Recent comments

Bestseller

The Music Modernization Act has been signed into law

The Music Modernization Act has been signed into law

Photo by Mark Wilson/Getty Images

President Trump has signed the Music Modernization Act (MMA) into law, officially passing the most sweeping reform to copyright law in decades. The bill, heralded by labels, musicians, and politicians, unanimously passed through both the House and Senate before going to the president.

The bill revamps Section 115 of the U.S. Copyright Act and aims to bring copyright law up to speed for the streaming era. These are the act’s three main pieces of legislation:

  • The Music Modernization Act, which streamlines the music-licensing process to make it eas ier for rights holders to get paid when their music is streamed online
  • The Compensating Legacy Artists for their Songs, Service, & Important Contributions to Society (CLASSICS) Act for pre-1972 recordings
  • The Allocation for Music Producers (AMP) Act, which improves royalty payouts for producers and engineers from SoundExchange when their recordings are used on satellite and online radio (Notably, this is the first time producers have ever been mentioned in copyright law.)

What does all this mean? First, songwriters and artists will receive royalties on songs recorded before 1972. Second, the MMA will improve how songwriters are paid by streaming services with a single mechanical licensing database overseen by music publishers and songwriters. The cost of creating and maintaining this database will be paid for by digital streaming services. Third, the act will take unclaimed royalties due to music professionals and provide a consistent legal proces s to receive them. Previously, these unclaimed royalties were held by digital service providers like Spotify. All of this should also ensure that artists are paid more and have an easier time collecting money they are owed.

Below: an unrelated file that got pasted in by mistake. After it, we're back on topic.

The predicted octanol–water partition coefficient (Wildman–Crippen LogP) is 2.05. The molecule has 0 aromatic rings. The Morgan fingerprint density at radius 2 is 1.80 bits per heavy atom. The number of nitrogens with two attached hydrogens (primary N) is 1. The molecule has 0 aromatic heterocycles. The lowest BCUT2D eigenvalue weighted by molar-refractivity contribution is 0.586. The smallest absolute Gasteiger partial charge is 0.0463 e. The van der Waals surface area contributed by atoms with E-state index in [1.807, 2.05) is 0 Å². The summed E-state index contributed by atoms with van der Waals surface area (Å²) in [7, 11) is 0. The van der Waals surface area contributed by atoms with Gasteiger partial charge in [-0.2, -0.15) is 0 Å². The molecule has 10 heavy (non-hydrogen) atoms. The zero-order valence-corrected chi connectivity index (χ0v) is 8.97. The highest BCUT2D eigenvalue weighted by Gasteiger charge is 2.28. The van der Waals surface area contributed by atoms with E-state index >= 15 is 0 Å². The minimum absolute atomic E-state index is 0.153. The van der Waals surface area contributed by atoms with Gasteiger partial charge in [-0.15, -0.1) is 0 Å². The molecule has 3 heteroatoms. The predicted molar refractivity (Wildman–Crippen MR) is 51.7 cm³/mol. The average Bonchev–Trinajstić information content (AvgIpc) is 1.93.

As part of the MMA, blanket licensing and royalty payments will be more streamlined. As Meredith Rose from Public Knowledge told The Verge earlier this month:

“It also does a thing which you couldn’t really do with these kinds of licenses before: obtain a blanket license. You can license the whole corpus of musical compositions, and before you [didn’t have] an entity that was allowed to license everything. So if Spotify was starting today they’d be able to jump in and say, ‘Okay, I want all of it,’ write one check, and then just kind of go about their business.”

“The Music Modernization Act is now the law of the land, and thousands of songwriters and artists are better for it,” said Recordi ng Industry Association of America president Mitch Glazier in a statement. “The result is a music market better founded on fair competition and fair pay. The enactment of this law demonstrates what music creators and digital services can do when we work together collaboratively to advance a mutually beneficial agenda.”

Next Up In Culture

  • We spoke to the actual designer behind Kanye West’s iPlane pitch to the president
  • Kanye West gave an impromptu ‘keynote’ atop an Apple Store table in Georgetown
  • Failed Fyre Festival founder foiled, forfeits six years (and $26 million)
  • Kanye West’s iPhone passcode is 000000
  • Xbox One October update available today with new avatars, Dolby Vision, and Alexa support
  • Fortnite on Android is now available for everyone
Verge3.0_Logomark_Color_1

Command Line

Command Line delivers daily updates from the near-future.

By signing up, you agree to our Privacy Policy and European users agree to the data transfer policy. This Article has a component height of 14. The sidebar size is medium.Source: Google News Music

No comments